There are as many ways to describe a city as there are people living in it. The Barbican’s ‘City Symphony’ season, part of its Silent Film and Live Music strand, gives us glimpses of urban life in the 1920s – filtered through the imagination of some of the era’s most experimental film-makers. The series opened with Berlin and New York and on Sunday, the focus was on France: with two cinematic collages, of Nice and France respectively, and a third film, a whimsical morsel of science fiction from René Clair.
Jean Vigo’s A Propos de Nice (1929) and Alberto Cavalcanti’s Rien Que Les Heures (1926) are both equally determined to whisk away the curtain and show us the seedier side of their chosen cities. Vigo begins with a flash of fireworks and a swooping birds-eye view of Nice, as if coming into land in a plane, for a holiday.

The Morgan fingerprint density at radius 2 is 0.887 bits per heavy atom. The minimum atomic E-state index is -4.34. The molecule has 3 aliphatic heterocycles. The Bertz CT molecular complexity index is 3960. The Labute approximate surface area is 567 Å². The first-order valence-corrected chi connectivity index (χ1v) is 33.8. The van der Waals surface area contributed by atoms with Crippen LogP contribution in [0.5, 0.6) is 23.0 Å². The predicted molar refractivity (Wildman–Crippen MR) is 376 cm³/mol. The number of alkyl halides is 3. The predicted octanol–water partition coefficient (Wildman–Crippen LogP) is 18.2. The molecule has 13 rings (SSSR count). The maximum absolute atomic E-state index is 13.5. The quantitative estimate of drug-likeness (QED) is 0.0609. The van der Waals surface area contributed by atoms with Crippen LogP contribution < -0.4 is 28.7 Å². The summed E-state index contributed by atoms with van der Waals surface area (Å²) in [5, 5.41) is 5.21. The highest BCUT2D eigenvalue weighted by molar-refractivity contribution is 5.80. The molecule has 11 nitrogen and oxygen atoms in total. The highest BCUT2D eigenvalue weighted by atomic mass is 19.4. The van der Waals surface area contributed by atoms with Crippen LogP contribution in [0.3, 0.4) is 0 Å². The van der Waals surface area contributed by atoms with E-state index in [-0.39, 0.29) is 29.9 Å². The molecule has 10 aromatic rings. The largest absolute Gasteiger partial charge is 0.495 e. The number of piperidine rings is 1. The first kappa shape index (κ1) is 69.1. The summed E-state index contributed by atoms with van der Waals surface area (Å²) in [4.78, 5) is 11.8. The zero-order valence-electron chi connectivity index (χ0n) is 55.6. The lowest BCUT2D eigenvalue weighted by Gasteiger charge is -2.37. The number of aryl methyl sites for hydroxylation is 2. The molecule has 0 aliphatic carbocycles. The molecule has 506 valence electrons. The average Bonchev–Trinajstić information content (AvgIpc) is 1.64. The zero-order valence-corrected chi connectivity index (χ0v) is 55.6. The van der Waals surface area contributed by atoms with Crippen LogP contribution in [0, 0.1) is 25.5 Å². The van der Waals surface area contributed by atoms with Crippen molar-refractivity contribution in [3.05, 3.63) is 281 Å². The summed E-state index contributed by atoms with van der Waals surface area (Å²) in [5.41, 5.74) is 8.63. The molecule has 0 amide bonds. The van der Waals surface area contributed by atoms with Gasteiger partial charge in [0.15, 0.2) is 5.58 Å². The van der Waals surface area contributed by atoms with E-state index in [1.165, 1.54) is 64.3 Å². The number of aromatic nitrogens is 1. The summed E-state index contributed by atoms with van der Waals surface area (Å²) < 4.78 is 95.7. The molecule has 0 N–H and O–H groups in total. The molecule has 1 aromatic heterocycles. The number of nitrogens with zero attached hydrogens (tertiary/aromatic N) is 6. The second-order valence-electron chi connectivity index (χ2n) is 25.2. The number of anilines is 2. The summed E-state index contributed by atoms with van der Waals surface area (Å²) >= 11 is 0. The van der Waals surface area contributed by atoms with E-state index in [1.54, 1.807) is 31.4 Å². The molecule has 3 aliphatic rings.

This sets up a pattern for the rest of the film, whereby the camera alternates between extremely high and low angles – between the glamorous tourists with their oversized furs and copies of the Daily Telegraph and the waiters and streetsweepers who attend to them. The camera swings, loops and finds itself at the top or the very bottom of the palm trees, disorienting the audience – and shaking up our perception of Nice as the playground of the idle rich.
Nice is a city that works hard for a living: we are shown the carnival, but also the labour that goes into building the gurning papier-mache masks. Vigo is trying to make the audience giddy and then bring us down to earth, to repulse us with his close-ups of litter and crispy-skinned sunbathers and to shock us, showing us the grubby petticoats not just of the carnival dancers but of the city itself.